The members of the Progressive Caucus share a common belief in the principles of social and economic justice, non-discrimination, and tolerance in America and in our relationships with other countries. We also seek to embody and give voice to national priorities which reflect the interests and needs of all the American people, not just the wealthy and the powerful. Our purpose is to present thoughtful, positive, practical solutions to the problems confronting America and the world. In the post-Cold War era, we believe our nationís priorities must change with the times and reflect new realities. Accordingly, we support curbs on wasteful, inefficient government spending at the Pentagon and elsewhere, a more progressive tax system in which wealthier taxpayers and corporations pay their fair share, adequate funding for social programs that are designed to extend help to low and middle-income Americans in need, and trade policies that increase the exports of more American products and encourage the creation of jobs and investment in America.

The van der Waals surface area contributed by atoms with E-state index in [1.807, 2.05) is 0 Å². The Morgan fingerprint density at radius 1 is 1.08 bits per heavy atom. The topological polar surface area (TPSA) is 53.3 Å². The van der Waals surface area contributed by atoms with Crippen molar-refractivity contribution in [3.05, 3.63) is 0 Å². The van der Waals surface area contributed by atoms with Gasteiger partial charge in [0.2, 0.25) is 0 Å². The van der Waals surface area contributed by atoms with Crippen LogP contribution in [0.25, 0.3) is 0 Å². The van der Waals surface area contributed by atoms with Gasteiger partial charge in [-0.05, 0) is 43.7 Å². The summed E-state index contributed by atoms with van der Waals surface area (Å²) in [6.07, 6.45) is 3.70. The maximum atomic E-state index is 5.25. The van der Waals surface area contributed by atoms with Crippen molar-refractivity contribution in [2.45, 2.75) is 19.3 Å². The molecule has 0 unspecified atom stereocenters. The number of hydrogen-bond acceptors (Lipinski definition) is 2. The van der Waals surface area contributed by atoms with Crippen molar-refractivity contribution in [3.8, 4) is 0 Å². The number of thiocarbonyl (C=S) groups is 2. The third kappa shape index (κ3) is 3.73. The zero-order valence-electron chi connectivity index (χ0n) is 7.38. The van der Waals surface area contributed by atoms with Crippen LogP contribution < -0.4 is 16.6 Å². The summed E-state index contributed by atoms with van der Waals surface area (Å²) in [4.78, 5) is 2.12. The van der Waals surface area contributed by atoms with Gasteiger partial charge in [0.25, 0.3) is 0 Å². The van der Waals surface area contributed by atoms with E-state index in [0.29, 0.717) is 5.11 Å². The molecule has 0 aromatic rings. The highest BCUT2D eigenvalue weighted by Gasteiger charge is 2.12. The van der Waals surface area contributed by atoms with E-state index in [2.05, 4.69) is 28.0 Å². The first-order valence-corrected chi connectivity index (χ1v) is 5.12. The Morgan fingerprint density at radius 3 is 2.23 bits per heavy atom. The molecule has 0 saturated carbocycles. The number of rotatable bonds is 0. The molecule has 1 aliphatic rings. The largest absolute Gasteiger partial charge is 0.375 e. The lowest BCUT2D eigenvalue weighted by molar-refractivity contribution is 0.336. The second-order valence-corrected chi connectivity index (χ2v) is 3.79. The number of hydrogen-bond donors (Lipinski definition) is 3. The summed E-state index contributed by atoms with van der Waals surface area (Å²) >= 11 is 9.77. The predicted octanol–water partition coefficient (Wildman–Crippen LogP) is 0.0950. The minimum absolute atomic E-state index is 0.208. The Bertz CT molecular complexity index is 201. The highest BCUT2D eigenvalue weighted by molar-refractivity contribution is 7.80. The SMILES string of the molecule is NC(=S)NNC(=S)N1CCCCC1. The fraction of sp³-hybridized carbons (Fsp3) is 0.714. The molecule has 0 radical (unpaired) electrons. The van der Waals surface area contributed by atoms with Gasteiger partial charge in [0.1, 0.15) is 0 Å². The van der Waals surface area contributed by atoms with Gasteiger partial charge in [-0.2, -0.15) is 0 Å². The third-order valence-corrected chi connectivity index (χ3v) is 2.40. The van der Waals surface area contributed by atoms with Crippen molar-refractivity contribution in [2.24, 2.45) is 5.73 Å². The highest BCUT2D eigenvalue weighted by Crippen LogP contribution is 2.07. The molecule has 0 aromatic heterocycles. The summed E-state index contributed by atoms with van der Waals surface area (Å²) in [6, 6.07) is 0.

Source: Congressional Progressive Caucus website 01-CPC0 on Oct 9, 2001

Other candidates on Principles & Values: Dennis Kucinich on other issues:
George W. Bush
Dick Cheney
John Edwards
John Kerry

Third Party Candidates:
Michael Baradnik
Peter Camejo
David Cobb
Ralph Nader
Michael Peroutka

Democratic Primaries:
Carol Moseley Braun
Wesley Clark
Howard Dean
Dick Gephardt
Bob Graham
Dennis Kucinich
Joe Lieberman
Al Sharpton
Abortion
Budget/Economy
Civil Rights
Corporations
Crime
Drugs
Education
Energy/Oil
Environment
Families/Children
Foreign Policy
Free Trade
Govt. Reform
Gun Control
Health Care
Homeland Security
Immigration
Infrastructure/Technology
Jobs
Principles/Values
Social Security
Tax Reform
War/Iraq/Mideast
Welfare/Poverty
Adv: Avi Green for State Rep Middlesex 26, Somerville & Cambridge Massachusetts